From 1992-1998 there were 21 cases reported by State Farm Insurance to National Highway Safety Traffic Administration regarding automobile collisions involving tread separation on Firestone ATX tires. Fourteen of those vehicles reported were Ford Explorers and wore Firestone ATX tires. By 1999, there were 30 more cases reported. The toll quickly grew to 88 known deaths and 250 injuries. NHTSA began investigating 41 million Firestone ATX and Wilderness Tires made from 1999-2000. The second largest tire recall occurred on August 1, 2000 as Firestone recalled 14.4 million tires that were original equipment on Ford Explorers and other Ford light trucks.
Ford Explorer is the descendant of the Ford Bronco, nicknamed the Bucking Bronco. In 1988 the NHTSA contacted Ford as the Bronco II led its competition of non-collision “first event rollovers.” In September 2000, Ford and regulators received complaints about Ford Explorer and possible defect in the sway bar, the bar that controls how much the car tilts from side to side when cornering. Use this hyperlink to get some additional info.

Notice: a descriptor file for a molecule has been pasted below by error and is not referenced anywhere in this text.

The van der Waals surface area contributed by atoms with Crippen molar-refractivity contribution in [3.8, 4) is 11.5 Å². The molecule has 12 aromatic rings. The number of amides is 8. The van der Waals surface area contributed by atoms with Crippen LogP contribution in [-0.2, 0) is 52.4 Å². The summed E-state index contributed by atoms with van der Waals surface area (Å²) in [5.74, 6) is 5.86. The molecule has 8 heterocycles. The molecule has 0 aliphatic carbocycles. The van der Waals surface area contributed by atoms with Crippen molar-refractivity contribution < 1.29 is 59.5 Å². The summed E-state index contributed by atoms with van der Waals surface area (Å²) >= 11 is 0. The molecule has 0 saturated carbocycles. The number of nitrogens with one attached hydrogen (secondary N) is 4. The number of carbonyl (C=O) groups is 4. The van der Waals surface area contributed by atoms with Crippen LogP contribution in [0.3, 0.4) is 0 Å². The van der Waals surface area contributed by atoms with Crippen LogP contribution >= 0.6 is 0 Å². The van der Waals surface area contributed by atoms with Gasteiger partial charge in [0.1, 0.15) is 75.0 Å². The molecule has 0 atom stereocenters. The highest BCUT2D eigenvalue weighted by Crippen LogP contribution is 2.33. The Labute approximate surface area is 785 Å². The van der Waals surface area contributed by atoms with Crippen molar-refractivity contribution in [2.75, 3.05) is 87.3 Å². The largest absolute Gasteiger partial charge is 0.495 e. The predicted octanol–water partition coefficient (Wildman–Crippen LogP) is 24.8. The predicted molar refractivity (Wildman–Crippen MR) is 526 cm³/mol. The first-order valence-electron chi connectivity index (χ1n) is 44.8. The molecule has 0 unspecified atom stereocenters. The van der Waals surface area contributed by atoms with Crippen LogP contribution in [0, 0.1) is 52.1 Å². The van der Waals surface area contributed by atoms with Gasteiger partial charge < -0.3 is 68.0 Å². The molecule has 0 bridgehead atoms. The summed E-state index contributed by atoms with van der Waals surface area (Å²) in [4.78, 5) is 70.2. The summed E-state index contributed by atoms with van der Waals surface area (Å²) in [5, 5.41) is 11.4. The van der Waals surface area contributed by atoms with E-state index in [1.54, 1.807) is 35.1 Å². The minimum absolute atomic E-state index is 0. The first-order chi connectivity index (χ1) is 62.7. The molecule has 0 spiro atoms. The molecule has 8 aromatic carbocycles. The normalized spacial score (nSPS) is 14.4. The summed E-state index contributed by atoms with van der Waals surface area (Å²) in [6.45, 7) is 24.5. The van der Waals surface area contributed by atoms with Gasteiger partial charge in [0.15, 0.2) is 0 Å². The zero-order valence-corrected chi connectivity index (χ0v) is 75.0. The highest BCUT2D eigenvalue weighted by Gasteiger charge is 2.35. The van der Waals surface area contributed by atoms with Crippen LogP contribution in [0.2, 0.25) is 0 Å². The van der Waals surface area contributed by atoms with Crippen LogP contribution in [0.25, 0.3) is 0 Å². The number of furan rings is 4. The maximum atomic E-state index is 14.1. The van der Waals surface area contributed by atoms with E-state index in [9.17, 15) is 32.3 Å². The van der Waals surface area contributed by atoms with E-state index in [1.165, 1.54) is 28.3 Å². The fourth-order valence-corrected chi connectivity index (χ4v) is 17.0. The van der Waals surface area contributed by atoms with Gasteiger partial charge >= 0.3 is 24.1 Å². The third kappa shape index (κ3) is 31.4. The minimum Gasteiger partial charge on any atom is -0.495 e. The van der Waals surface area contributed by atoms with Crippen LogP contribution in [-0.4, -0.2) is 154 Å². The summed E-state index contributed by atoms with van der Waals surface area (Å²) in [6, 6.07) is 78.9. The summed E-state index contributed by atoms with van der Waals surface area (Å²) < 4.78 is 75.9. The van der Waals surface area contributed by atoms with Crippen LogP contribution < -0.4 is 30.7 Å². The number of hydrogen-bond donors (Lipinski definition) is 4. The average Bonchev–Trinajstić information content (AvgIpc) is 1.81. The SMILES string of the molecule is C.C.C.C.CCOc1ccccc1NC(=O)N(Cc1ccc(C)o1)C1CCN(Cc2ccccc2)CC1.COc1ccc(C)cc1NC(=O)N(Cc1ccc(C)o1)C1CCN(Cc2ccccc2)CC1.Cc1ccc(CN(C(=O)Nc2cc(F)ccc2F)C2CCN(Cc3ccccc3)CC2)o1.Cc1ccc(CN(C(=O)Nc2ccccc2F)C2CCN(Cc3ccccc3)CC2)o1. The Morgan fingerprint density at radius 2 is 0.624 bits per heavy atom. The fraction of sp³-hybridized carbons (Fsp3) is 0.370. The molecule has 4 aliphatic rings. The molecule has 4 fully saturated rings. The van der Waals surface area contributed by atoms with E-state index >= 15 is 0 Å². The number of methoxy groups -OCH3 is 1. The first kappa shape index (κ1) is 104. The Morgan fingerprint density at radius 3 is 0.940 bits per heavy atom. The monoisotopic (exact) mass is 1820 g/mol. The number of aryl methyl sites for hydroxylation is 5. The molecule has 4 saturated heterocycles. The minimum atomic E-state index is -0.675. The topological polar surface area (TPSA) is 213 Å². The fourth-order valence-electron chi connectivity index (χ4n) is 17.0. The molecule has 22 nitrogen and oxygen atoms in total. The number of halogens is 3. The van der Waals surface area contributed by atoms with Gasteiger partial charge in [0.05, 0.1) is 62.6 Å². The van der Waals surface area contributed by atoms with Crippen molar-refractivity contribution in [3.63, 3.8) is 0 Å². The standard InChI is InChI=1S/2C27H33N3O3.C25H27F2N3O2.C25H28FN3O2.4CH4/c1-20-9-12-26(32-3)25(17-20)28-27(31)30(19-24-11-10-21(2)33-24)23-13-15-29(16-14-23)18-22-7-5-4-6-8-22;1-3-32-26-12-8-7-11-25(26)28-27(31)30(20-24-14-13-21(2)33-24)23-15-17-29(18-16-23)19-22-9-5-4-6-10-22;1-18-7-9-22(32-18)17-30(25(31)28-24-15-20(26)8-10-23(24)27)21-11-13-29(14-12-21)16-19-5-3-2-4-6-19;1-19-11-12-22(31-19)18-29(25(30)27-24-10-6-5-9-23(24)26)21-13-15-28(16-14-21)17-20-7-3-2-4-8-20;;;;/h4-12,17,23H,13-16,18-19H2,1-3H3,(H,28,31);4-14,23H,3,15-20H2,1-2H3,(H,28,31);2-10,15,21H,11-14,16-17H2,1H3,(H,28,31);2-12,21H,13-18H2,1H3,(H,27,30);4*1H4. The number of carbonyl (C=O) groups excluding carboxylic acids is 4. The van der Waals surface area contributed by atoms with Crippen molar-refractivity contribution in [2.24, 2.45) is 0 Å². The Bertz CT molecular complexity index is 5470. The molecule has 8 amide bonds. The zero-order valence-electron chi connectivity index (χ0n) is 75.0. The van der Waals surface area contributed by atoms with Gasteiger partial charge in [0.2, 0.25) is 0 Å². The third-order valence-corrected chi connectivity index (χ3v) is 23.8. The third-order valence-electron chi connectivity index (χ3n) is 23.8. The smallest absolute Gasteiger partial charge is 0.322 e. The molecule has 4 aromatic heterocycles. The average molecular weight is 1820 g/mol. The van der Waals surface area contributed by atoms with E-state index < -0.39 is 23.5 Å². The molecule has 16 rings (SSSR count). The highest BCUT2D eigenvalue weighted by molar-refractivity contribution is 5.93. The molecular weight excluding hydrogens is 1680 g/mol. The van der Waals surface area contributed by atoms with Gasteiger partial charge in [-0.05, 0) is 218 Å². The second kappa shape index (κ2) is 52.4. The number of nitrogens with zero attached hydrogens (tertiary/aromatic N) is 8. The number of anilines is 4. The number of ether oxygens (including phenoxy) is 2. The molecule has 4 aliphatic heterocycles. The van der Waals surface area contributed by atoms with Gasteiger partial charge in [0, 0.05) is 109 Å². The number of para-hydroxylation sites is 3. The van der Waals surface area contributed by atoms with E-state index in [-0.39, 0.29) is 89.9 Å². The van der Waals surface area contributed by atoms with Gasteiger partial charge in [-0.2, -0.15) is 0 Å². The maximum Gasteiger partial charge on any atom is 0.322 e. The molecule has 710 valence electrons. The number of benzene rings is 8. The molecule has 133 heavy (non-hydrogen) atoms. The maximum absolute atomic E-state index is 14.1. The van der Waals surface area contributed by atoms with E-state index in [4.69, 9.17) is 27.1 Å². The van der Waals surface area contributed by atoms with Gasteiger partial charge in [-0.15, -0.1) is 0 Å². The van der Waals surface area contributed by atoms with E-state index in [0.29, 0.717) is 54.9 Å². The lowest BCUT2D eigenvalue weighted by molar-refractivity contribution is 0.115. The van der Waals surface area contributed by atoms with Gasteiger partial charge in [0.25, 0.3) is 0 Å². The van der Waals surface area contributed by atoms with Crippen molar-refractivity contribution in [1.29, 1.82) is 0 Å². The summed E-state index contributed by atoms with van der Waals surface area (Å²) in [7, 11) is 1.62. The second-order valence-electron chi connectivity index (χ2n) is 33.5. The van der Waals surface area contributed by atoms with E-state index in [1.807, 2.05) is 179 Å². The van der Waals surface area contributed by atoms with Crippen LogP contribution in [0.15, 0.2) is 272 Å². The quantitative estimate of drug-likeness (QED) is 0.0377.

“The Explorer is the worst kind of vehicle on which to put a bad tire. A tread separation or other tire failure can lead to a fatal rollover. A tire made for an SUV like the Explorer should have an extra margin of safety built into it like a nylon ply because the consequences of failure can be so bad,” according to Clarence Dittlow, Executive Director of The Center for Auto Safety in testimony in the Senate in 2000.
“Both Ford and Firestone knew more earlier but failed to act until there were too many complaints, deaths and injuries to conceal Firestone tire failure on Ford Explorers from public attention…and it is not coincidental that these two companies have been assessed the two largest fines in NHTSA’s history — $500,000 in 1978 against Firestone over the 500 steel belted radial and $425,000 in 1999 against Ford for concealing defective ignition switches that shorted and star.”
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